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March 19, 2012 | by  | in News |
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Very Serious Business

STUDENT DRINKING DEFIES ECONOMIC THEORY, VOMIT CONTINUES TO TRICKLE DOWN

Increasing the cost of getting boozed won’t be enough to stop students’ bingey ways, as a new study has shown that they will continue to match any price the Government can throw at them.

The AUT University study found that students don’t react much to price sensitivity, meaning they would be willing to spend more on alcohol in order to get their crunk on.

Results showed that even if the price was increased by 25 per cent, consumption wouldn’t significantly change. Any attempts to discourage excessive drinking behavior through increased taxation would have to be “very, very high”.

The results were analysed in the thesis of Masters student Nicola Stephenson, who concluded that it was social norms, rather than price, which controlled alcohol consumption.

“Students believe that if it is normal and expected for a student to get—in the words of one of my colleagues—wasted as quickly as possible,” AUT Professor Andrew Parsons insightfully said.

Campus clubs get a shake up – Dix explains appearance of Cockburn

A review of how support is given to clubs is currently underway, and could see the University take over from VUWSA as permanent funding provider.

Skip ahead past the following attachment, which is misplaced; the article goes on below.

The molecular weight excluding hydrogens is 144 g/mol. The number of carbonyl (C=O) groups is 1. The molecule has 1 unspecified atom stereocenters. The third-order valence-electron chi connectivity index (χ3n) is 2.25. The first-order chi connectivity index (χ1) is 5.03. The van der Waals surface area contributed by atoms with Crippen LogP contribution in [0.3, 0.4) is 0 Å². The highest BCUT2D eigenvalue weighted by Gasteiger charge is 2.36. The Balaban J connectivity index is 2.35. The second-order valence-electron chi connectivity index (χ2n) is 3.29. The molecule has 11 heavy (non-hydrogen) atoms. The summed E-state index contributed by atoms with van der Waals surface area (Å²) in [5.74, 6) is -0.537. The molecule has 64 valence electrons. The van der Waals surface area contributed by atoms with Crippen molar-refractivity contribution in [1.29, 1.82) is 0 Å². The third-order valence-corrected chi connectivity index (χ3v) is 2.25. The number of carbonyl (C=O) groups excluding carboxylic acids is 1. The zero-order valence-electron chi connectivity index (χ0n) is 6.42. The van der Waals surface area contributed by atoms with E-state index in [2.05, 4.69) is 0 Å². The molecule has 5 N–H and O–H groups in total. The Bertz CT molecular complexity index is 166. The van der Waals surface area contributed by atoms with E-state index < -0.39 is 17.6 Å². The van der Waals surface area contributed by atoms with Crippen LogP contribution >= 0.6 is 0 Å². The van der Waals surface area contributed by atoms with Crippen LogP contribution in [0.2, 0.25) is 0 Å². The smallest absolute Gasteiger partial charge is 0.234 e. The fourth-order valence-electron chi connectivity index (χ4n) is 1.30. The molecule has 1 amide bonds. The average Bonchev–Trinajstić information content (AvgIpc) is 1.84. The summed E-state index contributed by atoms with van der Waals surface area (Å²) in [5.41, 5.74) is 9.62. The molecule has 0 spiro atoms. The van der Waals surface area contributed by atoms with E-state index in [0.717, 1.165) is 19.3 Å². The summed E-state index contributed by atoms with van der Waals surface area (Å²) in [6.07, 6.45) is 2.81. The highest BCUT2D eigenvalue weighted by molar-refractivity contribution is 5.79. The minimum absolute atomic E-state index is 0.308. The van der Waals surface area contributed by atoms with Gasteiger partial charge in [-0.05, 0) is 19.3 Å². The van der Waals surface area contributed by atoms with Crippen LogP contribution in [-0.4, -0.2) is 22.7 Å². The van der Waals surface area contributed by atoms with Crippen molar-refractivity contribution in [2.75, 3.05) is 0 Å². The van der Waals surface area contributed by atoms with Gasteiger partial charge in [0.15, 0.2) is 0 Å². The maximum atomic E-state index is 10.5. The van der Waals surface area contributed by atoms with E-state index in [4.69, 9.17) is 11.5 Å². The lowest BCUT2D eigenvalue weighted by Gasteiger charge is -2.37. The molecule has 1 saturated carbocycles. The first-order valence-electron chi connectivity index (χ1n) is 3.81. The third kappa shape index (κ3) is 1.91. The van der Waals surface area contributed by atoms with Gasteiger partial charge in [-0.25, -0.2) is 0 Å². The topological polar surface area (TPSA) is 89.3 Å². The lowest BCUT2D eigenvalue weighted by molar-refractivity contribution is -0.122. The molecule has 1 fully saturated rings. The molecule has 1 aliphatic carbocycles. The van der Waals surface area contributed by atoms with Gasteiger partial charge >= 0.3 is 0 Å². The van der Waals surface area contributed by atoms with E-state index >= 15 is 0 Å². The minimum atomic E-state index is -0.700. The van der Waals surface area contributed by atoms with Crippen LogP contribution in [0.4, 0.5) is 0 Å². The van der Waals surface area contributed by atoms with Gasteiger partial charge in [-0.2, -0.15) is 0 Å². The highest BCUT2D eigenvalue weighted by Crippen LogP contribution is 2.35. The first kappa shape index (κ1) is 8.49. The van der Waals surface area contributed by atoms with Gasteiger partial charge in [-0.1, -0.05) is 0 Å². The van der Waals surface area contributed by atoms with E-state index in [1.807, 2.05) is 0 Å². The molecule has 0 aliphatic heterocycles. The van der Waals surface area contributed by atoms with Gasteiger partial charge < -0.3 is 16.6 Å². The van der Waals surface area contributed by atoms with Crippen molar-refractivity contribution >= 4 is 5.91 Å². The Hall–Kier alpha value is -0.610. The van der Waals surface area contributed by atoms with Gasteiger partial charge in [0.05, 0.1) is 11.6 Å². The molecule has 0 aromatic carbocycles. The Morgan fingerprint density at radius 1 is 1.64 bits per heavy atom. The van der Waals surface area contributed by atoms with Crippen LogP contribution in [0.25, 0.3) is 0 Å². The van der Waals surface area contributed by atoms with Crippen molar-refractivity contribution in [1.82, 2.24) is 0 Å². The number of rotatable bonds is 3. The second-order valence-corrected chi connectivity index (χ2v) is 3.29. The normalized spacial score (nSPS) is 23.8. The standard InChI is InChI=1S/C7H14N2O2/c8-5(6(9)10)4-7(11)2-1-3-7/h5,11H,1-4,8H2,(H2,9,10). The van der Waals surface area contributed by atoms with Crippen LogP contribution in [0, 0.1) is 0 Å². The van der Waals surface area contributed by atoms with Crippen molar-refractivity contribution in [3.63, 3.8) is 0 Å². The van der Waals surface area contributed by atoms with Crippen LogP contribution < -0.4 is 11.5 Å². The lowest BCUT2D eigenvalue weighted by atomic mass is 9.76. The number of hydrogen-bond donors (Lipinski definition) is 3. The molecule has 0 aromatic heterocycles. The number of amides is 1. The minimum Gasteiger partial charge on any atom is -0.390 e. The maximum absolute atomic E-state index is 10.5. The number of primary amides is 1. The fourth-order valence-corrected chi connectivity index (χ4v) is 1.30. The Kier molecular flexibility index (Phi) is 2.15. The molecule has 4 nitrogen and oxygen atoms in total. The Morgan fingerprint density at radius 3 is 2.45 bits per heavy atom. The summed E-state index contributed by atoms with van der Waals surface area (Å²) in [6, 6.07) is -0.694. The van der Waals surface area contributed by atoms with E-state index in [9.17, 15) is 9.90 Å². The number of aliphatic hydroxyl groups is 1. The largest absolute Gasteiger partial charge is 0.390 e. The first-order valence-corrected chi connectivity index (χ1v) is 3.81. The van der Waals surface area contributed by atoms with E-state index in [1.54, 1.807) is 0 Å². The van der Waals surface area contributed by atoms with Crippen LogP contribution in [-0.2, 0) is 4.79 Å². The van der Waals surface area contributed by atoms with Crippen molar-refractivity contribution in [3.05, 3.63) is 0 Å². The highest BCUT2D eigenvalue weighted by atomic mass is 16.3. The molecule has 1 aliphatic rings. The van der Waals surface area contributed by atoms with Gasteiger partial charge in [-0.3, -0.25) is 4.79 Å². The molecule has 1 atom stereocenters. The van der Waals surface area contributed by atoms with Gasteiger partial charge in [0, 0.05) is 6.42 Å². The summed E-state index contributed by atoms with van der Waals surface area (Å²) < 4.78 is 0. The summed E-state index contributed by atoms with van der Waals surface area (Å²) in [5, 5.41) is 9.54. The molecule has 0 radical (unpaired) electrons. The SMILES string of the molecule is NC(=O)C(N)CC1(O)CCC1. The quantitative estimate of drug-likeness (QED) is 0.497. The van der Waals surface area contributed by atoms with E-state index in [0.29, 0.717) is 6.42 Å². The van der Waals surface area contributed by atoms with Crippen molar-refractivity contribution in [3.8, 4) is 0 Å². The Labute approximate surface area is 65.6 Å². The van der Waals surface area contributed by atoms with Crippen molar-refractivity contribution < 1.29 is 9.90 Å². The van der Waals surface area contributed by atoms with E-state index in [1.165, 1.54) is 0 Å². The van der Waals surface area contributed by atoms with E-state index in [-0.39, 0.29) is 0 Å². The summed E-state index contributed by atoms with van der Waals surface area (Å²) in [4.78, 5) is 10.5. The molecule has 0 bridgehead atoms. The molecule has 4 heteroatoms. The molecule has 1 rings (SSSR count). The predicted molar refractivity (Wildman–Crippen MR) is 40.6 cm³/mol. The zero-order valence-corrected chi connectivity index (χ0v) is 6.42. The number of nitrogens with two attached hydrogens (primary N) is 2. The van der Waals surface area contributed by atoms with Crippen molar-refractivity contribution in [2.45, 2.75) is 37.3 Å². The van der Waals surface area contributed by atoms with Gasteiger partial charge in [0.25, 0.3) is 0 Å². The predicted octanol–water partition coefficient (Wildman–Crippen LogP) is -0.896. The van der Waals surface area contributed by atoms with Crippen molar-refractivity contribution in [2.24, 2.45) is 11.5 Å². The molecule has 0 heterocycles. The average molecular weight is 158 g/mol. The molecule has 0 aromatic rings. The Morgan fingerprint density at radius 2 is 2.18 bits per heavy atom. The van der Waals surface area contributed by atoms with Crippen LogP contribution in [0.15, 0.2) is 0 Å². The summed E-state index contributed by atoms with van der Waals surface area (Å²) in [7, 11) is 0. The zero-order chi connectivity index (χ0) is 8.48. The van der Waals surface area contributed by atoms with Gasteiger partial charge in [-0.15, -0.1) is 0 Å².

As funding is now coming from the Student Services Levy, the University has commissioned an independent review to find out whether they or VUWSA would provide the best value for students’ money.

Associate Director of Campus Services, Rainsforth Dix said the review was being conducted by Lumin, an external consulting firm, and that clubs were being invited to participate.

Lumin’s Robyn Cockburn is currently in contact with clubs and societies on campus gathering feedback on their experiences with current support services on offer.

The review will offer a series of recommendations which the University will consider when they decide whether to take over, or contract the provision of clubs to VUWSA.

It is not known whether clubs will indicate a dissatisfaction with VUWSA’s current club support, but anyone whose ever had to deal with University enrolments will surely be dubious as to the wisdom of introducing more institutional bureaucracy.

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